Thursday, January 19, 2012

3643-3641 BBY: The Old Republic: Lost Suns

The Old Republic: Lost Suns was an enjoyable read from Darkhorse and Bioware.  It was not the best comic series I’ve ever read, but at least it wasn’t as bad as Threat of Peace; however, there was one moment it came close.

The most notable aspect of this story is the origins of its protagonist, Theron Shan, who happens to be the “secret son” of Grand Master Satele Shan. What makes Theron special is that he’s not. Unlike his mother the Force is not strong with him.  He’s just a simple man trying to make his way in the universe.  His wookieepedia page can be found here, and interestingly, there is no mention of his father.  The obvious lead for Theron’s father is Harron Tavus from the comic Threat of Peace.  He and Satele had some flirtatious interludes within the confines of that story.  What is more, his name reflects well with Harron’s, and Satele could have named him in honour of his secret father.  But I have another theory.  After reading the Journal of Master Gnost-Dural I think that Jace Malcolm could be Theron’s father, since Satele Shan mentions him more than once in her addendum to Gnost-Dural’s words.  Recounting her experience while in orbit of Korriban at the time of the Sith’s onslaught of the Republic (the events of Bioware’s cinematic Return) Shan comments:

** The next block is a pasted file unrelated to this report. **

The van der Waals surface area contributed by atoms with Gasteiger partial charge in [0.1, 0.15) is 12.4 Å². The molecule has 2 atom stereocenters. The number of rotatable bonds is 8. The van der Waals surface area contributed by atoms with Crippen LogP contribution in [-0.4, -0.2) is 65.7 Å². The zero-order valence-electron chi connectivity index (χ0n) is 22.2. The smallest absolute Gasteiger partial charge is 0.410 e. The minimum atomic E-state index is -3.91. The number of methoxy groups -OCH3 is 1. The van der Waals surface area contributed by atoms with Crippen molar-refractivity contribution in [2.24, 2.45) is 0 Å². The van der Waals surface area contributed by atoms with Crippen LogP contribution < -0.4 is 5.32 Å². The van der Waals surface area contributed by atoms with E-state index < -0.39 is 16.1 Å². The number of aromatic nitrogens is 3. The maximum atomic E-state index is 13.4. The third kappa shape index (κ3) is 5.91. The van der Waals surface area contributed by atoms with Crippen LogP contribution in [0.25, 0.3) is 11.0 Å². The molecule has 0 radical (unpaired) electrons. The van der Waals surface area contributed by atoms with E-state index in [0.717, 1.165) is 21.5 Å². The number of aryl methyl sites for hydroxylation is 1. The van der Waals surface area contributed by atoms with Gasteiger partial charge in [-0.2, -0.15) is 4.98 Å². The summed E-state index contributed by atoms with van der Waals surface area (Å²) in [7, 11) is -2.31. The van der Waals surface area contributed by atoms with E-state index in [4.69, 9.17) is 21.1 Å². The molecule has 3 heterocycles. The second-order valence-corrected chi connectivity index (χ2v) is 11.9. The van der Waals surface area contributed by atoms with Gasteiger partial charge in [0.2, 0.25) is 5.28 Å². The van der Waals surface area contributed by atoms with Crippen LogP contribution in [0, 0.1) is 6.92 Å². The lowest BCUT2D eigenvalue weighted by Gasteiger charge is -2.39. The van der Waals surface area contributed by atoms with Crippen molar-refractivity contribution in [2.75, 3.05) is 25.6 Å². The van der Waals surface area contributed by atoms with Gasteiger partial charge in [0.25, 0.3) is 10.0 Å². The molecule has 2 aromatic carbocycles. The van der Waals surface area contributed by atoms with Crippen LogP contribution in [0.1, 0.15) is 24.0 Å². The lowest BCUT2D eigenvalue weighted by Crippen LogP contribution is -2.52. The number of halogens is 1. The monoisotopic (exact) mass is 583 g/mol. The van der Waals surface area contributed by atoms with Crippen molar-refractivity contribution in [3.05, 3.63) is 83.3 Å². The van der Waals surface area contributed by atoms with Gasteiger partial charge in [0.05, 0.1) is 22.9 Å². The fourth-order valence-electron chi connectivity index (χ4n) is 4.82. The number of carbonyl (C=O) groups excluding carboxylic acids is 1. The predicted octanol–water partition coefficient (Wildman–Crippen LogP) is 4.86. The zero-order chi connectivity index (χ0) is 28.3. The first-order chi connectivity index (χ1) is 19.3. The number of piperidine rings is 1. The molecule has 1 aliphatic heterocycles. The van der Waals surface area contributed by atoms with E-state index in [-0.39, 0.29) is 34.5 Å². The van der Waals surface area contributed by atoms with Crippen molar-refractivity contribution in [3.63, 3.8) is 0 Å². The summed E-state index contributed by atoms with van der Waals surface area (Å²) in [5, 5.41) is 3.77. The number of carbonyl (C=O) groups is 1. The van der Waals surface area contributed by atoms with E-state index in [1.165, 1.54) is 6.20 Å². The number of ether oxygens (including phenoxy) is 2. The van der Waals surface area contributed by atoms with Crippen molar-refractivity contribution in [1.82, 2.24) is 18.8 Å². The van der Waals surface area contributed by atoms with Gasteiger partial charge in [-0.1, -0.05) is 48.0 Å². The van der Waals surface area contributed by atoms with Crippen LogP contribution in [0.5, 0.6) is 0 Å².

“Not long after I arrived, an unknown freighter landed on Korriban’s surface, and Master Kao and I were sent to investigate along with a Republic officer I have come to respect as much as any Jedi in the Order – Corporal Jace Malcolm” (The Journal of Master Gnost-Dural, 20).

Admittedly Shan also effuses praise on Nico Okarr and his ability to fly a freighter; however, she mentions Malcolm again later on.  Recounting her experience at the liberation of Alderaan she comments:

“Somehow, in the midst of the Imperial attack, these soldiers had formed a small resistance force under the command of a respected trooper with whom I was familiar – Captain Jace Malcolm…Despite the overwhelming odds against them, Captain Malcolm and his men had taken out more than three times their own number on the Imperial side when I arrived” (The Journal of Master Gnost-Dural, 70-71)